When the internal tissues of a tooth become infected by decay and bacteria, root canal therapy may be required to save the tooth. The tooth may become extremely sensitive to both pressure and temperature and may cause intense pain. An abscess is developing.
When confronted with this type of decay or infection, the patient has two options: extraction of the affected tooth or saving the tooth via root canal therapy. While extracting a decayed or infected tooth may seem to be the least expensive alternative, significant and costly dental problems will arise for adjacent teeth. In the end, tooth extraction may cause more problems than it will solve.
Root canal therapy is a much more desirable alternative, as it will allow continued use of the tooth, and does not involve treatment of the adjacent teeth. Endodontically treated posterior teeth usually require a crown to restore complete functionality.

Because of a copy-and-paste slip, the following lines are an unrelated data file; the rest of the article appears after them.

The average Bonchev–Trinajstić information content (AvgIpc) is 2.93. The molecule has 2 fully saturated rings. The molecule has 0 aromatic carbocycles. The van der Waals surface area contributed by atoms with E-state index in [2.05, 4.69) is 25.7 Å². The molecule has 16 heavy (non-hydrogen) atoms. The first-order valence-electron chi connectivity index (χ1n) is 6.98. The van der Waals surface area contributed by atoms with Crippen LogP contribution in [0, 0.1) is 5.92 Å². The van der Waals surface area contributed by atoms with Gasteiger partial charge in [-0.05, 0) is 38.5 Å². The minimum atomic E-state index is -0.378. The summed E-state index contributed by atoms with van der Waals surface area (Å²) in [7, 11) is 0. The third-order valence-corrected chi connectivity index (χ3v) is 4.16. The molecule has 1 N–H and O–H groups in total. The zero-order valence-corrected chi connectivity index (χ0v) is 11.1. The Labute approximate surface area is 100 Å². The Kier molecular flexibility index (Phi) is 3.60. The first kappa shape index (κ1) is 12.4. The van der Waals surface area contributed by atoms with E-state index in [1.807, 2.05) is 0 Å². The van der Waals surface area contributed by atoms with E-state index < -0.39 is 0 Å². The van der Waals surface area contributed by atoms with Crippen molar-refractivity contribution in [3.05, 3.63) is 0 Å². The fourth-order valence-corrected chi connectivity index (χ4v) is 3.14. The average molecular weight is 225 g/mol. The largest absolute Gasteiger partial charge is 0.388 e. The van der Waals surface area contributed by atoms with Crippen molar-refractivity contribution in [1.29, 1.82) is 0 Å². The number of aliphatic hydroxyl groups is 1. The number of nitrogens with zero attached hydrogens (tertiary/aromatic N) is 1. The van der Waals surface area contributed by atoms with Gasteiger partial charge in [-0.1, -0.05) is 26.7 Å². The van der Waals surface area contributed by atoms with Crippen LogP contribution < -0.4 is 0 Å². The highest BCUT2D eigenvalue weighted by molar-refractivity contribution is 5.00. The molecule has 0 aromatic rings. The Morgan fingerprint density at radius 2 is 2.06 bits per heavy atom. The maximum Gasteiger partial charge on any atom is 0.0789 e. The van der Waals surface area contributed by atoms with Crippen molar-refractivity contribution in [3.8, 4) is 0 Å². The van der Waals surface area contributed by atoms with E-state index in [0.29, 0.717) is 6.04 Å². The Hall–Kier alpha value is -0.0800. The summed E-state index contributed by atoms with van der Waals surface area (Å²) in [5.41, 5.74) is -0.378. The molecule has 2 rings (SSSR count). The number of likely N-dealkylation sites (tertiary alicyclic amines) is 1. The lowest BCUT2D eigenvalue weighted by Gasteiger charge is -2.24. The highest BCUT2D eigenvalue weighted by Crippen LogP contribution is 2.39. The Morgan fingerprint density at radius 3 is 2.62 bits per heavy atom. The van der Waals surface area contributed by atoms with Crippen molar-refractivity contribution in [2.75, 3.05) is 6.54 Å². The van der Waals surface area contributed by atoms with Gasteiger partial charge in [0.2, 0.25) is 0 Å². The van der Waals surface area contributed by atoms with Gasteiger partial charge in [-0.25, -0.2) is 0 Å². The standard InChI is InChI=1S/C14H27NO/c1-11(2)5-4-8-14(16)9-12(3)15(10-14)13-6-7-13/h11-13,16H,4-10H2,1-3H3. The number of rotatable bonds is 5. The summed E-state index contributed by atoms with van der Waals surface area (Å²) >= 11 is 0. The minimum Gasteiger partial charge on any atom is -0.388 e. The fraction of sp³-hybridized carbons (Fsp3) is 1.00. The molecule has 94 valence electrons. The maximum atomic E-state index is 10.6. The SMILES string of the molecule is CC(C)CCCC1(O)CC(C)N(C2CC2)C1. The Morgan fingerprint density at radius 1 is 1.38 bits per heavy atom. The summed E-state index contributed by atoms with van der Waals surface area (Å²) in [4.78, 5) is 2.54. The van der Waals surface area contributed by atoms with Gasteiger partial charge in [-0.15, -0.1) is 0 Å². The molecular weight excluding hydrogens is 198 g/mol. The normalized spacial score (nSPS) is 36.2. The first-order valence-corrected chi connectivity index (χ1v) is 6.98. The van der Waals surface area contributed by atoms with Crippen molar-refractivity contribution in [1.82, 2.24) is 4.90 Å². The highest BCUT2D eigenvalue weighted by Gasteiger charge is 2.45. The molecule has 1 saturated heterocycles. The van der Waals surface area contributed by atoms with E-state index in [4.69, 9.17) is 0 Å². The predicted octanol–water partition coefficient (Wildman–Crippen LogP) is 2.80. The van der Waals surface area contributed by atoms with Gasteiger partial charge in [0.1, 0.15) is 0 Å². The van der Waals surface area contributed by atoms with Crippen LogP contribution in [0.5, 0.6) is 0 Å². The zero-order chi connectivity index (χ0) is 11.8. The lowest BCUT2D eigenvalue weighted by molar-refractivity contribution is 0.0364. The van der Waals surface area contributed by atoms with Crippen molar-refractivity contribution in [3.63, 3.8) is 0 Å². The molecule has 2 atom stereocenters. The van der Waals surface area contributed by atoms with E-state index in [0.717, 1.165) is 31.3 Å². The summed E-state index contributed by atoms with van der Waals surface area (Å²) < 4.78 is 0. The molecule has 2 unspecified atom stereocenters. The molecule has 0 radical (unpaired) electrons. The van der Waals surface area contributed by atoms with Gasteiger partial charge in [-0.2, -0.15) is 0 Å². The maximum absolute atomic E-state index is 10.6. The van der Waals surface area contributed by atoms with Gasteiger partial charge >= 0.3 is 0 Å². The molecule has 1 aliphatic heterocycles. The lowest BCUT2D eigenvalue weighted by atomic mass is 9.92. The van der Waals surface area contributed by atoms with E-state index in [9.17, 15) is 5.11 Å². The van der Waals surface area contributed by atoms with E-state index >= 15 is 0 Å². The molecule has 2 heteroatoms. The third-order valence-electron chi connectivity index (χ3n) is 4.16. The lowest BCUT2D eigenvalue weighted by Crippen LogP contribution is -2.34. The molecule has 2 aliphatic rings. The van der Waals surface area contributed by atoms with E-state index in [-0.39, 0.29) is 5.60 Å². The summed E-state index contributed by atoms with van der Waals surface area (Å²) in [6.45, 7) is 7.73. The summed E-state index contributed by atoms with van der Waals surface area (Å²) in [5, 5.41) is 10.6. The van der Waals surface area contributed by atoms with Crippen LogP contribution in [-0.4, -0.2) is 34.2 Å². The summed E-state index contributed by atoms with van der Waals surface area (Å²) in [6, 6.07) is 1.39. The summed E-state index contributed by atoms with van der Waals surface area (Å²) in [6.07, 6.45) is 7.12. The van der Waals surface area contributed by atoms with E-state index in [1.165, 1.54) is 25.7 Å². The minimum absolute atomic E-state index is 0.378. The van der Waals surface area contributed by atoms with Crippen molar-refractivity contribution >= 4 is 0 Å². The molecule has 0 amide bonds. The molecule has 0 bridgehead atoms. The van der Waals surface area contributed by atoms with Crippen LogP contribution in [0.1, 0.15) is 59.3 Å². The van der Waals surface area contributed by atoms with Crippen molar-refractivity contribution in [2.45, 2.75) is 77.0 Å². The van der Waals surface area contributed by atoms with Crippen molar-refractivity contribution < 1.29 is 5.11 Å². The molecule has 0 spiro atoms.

The reasons a dentist will recommend root canal therapy include the following:
- Decay has reached the tooth pulp (the living tissue inside the tooth).
- Development of infection or abscess inside the tooth or at the root tip.
- Trauma or injury to the tooth resulting in devitalization of the tooth.
- Root canal therapy is needed to restore the tooth because of some special circumstance.